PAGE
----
HoopsHype.com Columns

When numbers lie
by Dennis Hans / November 27, 2002

During the November 12 edition of the new ESPN show “Fast Break,” NBA analyst Tim Legler presented to viewers his “Offensive Efficiency Rating.” A graphic on the screen described it as “Points Per Shot,” with Legler explaining that “shot” means “field goal attempt.” (In the interest of clarity, we’ll call it Points Per Field Goal Attempt, or PPFGA.)

Using stats through November 10, ESPN displayed the PPFGA Top Five:

Player
Points
Shots
Rating
142
74
1.92
Brad Miller
106
59
1.80
97
60
1.62
Pau Gasol
145
91
1.59
D. Nowitzki
129
87
1.48

And here was its Bottom Five:

Player
Points
Shots
Rating
Chris Webber
97
115
0.92
Antoine Walker
110
114
0.97
Baron Davis
111
110
1.01
Rashard Lewis
109
108
1.01
Z. Ilgauskas
104
102
1.02

We commend Legler for drawing attention to Grant Hill and Brad Miller, who are indeed generating an astronomical rate of return on their FGAs, and for exposing those players who, at this early date, are producing a
ridiculously low rate of return. But Legler needs to find a new set of number crunchers, because the backroom nerds at ESPN don’t have a clue how to measure scoring efficiency. Granted, Hill and Miller still shine even after correcting for the serious flaw in PPFGA, but the gap between the shiners and stinkers suffers statistically significant shrinkage.

The glaring flaw in PPFGA is that it doesn’t count as FGAs the shots that draw the fouls that lead to the free throws that send Hill and Miller’s PPFGA through the roof. Thus, the number in the “Shots” column is too low for all players (including those in the bottom five), but especially for the guys who live at the line. Of course, getting to the line is a great asset for a player and his team, particularly if he’s a good free-throw shooter. Any scoring-efficiency index worth its salt will reflect that fact. But PPFGA grossly inflates the value of living at the line.

Someone at ESPN should have smelled a rat with a stat showing Hill to be TWICE as efficient as Antoine Walker and Miller the same for Chris Webber. Much more efficient? No question. Double the efficiency? Preposterous.

The PPFGAs for Webber and Walker look reasonable: Both are shooting under 50 percent from the field (Walker under 40 percent, but many of his makes are treys), and neither shoots a lot of free throws. So it makes sense that they average just under one point every time they fire up an FGA. But who on earth averages nearly TWO points every time they fire? Miller was shooting around 50 percent from the floor and had not made a trey through Nov. 10, so those attempts were producing, on average, about a point, which is a far cry from his 1.80 PPFGA. And while he got to the line a lot, a typical trip to the stripe for a pair netted the excellent FT shooter 1.7 points — again, less than his 1.80 PPFGA. A meaningful efficiency index would find Miller somewhere between 1.0 and 1.7, and unless he made the FT stripe his official residence, the number would be closer to the low end. It couldn’t possibly place him above 1.7.

It’s quite proper for official NBA statisticians not to count as an FGA a misfired shot that draws a foul. If one’s task is to determine who is the most accurate shooter from the field, it’s unfair to guys who are regularly mugged to pretend that their mugged shots are no different than Steve Kerr’s unmolested jumpers.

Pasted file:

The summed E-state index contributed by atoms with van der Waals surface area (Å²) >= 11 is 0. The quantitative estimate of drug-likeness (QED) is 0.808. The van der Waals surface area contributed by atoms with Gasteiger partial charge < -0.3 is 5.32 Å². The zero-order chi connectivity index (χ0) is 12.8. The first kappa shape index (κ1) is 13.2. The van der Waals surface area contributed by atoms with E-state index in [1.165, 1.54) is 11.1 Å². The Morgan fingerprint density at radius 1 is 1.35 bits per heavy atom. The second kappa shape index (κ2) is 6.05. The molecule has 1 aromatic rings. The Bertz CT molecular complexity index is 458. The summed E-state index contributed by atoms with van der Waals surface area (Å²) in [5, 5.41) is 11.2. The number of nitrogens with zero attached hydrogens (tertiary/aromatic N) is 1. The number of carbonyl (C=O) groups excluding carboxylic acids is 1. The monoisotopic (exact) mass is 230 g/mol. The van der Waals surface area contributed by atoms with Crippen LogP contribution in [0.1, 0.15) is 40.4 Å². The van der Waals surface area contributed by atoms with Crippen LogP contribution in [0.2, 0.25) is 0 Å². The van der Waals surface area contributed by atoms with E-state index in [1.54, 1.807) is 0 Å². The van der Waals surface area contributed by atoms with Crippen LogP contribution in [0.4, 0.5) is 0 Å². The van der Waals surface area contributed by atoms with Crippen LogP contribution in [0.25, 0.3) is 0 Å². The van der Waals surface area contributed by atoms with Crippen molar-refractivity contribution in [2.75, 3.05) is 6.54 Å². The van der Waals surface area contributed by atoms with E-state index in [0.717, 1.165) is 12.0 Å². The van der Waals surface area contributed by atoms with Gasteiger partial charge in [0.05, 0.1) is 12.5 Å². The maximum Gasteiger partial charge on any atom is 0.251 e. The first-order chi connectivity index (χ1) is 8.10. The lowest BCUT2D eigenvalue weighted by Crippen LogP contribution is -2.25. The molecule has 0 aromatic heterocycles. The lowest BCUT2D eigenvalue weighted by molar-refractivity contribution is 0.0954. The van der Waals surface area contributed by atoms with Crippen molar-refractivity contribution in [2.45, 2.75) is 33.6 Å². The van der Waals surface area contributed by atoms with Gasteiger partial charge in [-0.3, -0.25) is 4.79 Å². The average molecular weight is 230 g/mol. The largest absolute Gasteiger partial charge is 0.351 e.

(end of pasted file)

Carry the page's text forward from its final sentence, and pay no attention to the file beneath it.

But the mission of the league’s official stat crew differs from the mission of the independent statistician seeking to develop a mathematical formula to measure scoring efficiency. The latter is not an unthinking worker bee in David Stern’s hive, but a man or woman of science, concerned not merely with the “reliability” of a measure, but
with its “validity.”
In the terminology of quantitative research methodology, PPFGA is “reliable,” in that there is a clear method of calculation and the numbers are easily and precisely crunched. But it lacks “validity,” because it doesn’t accurately reflect what it purports to measure: scoring efficiency.

In the terminology of the street, PPFGA is “whack.” But the bogus stat persists because those who promote it apparently have neither street nor academic smarts. On the other hand, the present author who boldly challenges the validity of PPFGA received an A in Research Methods en route to earning in 1993 the prestigious Master of Arts degree in Journalism Studies at the University of South Florida-St. Petersburg.

PPFGA has been around for at least five years. I first came across it in David Dupree’s “NBA By the Numbers” column in the March 27, 1997 USA Today. A few months later the WNBA unveiled its own scoring efficiency index, calculated by dividing points by the sum of FGAs and FTAs. The resulting numbers were even more preposterous and irrelevant than what PPFGA produces. Whereas PPFGA over-rewards the invaluable attribute of living at the line and sinking a good percentage, the WNBA index punished it! The more Cynthia Cooper got to the line, the farther her rating plummeted. My efforts to explain to the numbskulls at USA Today and the WNBA the error of their ways proved a waste of time.

Two methods for calculating scoring efficiency

Here is how PPFGA is calculated:

Grant Hill goes 10 for 20 from the floor, and two of the 10 baskets come from treyville. On five other occasions he gets hammered as he shoots from inside the arc. None of those shots goes in, but the refs send him to the line each time for two FTAs; he sinks 8 of 10. Thus, his 20 official FGAs produce 22 points and his 10 FTAs produce 8, for a total of 30. Dividing 30 points by 20 FGAs, we get a PPFGA of 1.50.

Here is how a scoring efficiency index should be calculated:

To produce a valid measure, each of Hill’s five trips to the line has to count the same as each of the 20 official FGAs; each represents what I call a “scoring opportunity,” or SO. The running one hander across the lane is one SO, the trey attempt from the corner is one SO, the two FTAs after being hacked on a jumphook is one (not two) SO. The two FTAs resulting from a non-shooting foul when the fouling team is over the limit also equates to a single SO. In each of these cases, the FGA or the pair of FTAs represent the Orlando Magic’s opportunity to accumulate points on a given possession. It would make sense not to count the two FTAs as an SO only if the NBA rulebook called for the offensive team to retain possession after FTAs. Aside from a few special circumstances (e.g., following a FTA stemming from a technical foul), it doesn’t.